Thursday, July 01, 2010
Illuminate your landscape with a variety of lighting techniques
There’s no denying
Moonlighting or Downlighting
Floodlights pointing downward from high in the trees create the illusion of moonlight, even on cloudy nights. The technique is particularly effective if the trees have a lacy canopy that will cast an intriguing shadow.
In large spaces, downlights should be at least 25 feet off the ground. If you have tall trees, it’s worth it to hire an arborist to place the light fixtures as high as 55 feet. Avoid having a large lower limb in the way of the light beam. The chunky shadow it will cast is not as appealing as a lacy pattern of leaves and small branches. Choose fixtures that provide the maximum light spread for an even wash of light over the ground.
Because downlighting from a high source washes the area with even light, it is also the ideal way to illumine paths and steps instead of the traditional ground-level path lights. If properly placed, the high light source is less obtrusive than pathway lights, shedding a natural-looking, soft light on the area.
UplightingLight focused up from the ground on trees and walls highlights bark and foliage and accentuates textures and forms. Leaves with pale undersides appear to sparkle when they are lit from below, and the inner veins shine forth on translucent leaves. Whenever you uplight a tree canopy, be sure and include the trunk of the tree in the light beam as well. Otherwise you have the uncomfortable sense of a disembodied form floating above the ground.
Different trees benefit from different uplighting approaches. For a tree with a tall, willowy form, fine-textured foliage and an open canopy, use a minimum of three fixtures placed evenly around the tree to show off its full shape. For a conical evergreen, position the light fixture back far enough from the plant and set the angle so the entire side of the tree is washed with light. In the case of trees with narrow, fastigiate forms, place a narrow-beam light directly at the base and aim it straight up (or at a slight angle) so the light grazes the surface of the plant, showing off the foliage texture.
Japanese lace leaf maples (Acer palmatum ‘Dissectum’), are ideal candidates for uplighting from inside the tree near the center, so the light shines through the canopy of leaves in summer and shows the branch structure in silhouette in winter.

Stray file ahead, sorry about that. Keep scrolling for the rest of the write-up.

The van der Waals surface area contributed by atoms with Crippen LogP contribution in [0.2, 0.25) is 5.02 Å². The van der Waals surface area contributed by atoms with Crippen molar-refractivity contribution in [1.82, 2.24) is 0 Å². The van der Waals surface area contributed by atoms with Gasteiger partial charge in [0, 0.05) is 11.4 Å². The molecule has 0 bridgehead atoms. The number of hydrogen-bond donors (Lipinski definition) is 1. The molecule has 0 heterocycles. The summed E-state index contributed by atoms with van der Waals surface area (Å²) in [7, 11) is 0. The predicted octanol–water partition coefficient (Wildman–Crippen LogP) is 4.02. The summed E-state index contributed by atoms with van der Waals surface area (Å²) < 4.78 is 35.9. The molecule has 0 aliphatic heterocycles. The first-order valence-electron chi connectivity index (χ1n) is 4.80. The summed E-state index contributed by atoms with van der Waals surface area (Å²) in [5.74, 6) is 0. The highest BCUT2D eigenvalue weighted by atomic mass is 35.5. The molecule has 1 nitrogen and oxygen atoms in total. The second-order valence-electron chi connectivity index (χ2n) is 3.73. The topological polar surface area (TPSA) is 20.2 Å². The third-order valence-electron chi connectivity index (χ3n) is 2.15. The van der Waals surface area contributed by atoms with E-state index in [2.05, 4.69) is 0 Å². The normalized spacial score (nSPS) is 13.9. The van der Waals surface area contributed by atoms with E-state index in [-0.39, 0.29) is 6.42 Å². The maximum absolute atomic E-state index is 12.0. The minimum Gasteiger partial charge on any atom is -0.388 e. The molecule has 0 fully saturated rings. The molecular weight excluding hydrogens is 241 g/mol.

Grazing the surface of tree trunks and building surfaces with light will emphasize the surface texture and pattern. Place the light at the base of the object and shine it directly upwards. This technique is particularly effective on trees with interesting bark such as river birch (Betula nigra) and paperbark maple (Acer grisieum), and on stucco, brick and stone walls where you get the textures of the building material and - in the case of brick and stone – the shadows created by the joints and mortar. It’s also great for emphasizing architectural features such as columns.
Combining Uplighting and Downlighting
Uplighting larger trees around the perimeter of a garden room establishes the walls and ceiling of the space. If these trees are close to the entertaining area, use downlight from these same trees to provide a subtle, natural and uniform light over the patio or deck area.
When a tree is lit with both uplighting and downlighting, the combination is magic. The tree is highlighted by the beam of light focusing along its trunk and up into its branches, while at the same time the general area is softly lit, as if bathed in the glow of the moon.
SilhouettingShine a light from behind to make an interesting object stand out in silhouette. Use this lighting technique on a tree or shrub that has a simple, striking
Double your viewing pleasure by shining a light in front of an object so that its shape is perfectly reproduced in shadow on the wall or fence behind. Like silhouetting, this technique is most effective on objects that have a remarkable shape and outline. Front lighting shows up the details of an object to dramatic effect, but it also flattens objects because it eliminates shadows where the light is focused.
When you illuminate a building or object from the side, you increase the awareness of textures because of the shadows created by the angle of light. In contrast, when you place a fixture directly in front, but some distance away from the subject, you get an even wash of light over the entire surface. The effect shows off the shape of the object being illumined, but the overall effect is flat because you don’t have the shadowing to provide contours.
Generally, when you uplight a sculpture, you want the light source to be back from the object so the light covers it evenly. Otherwise you’ll get dark shadows created by the sharp angle of the light. Experiment with the fixture location until you find the best solution. In some cases, such as when the foliage texture or pattern behind a sculpture adds to the drama of the setting, a combination of uplight behind as well as a spotlight in front may be the answer. It draws the background into the picture, incorporating it as part of the overall composition.
Catriona Tudor Erler is a freelance garden writer,
photographer and speaker who divides her time between SML and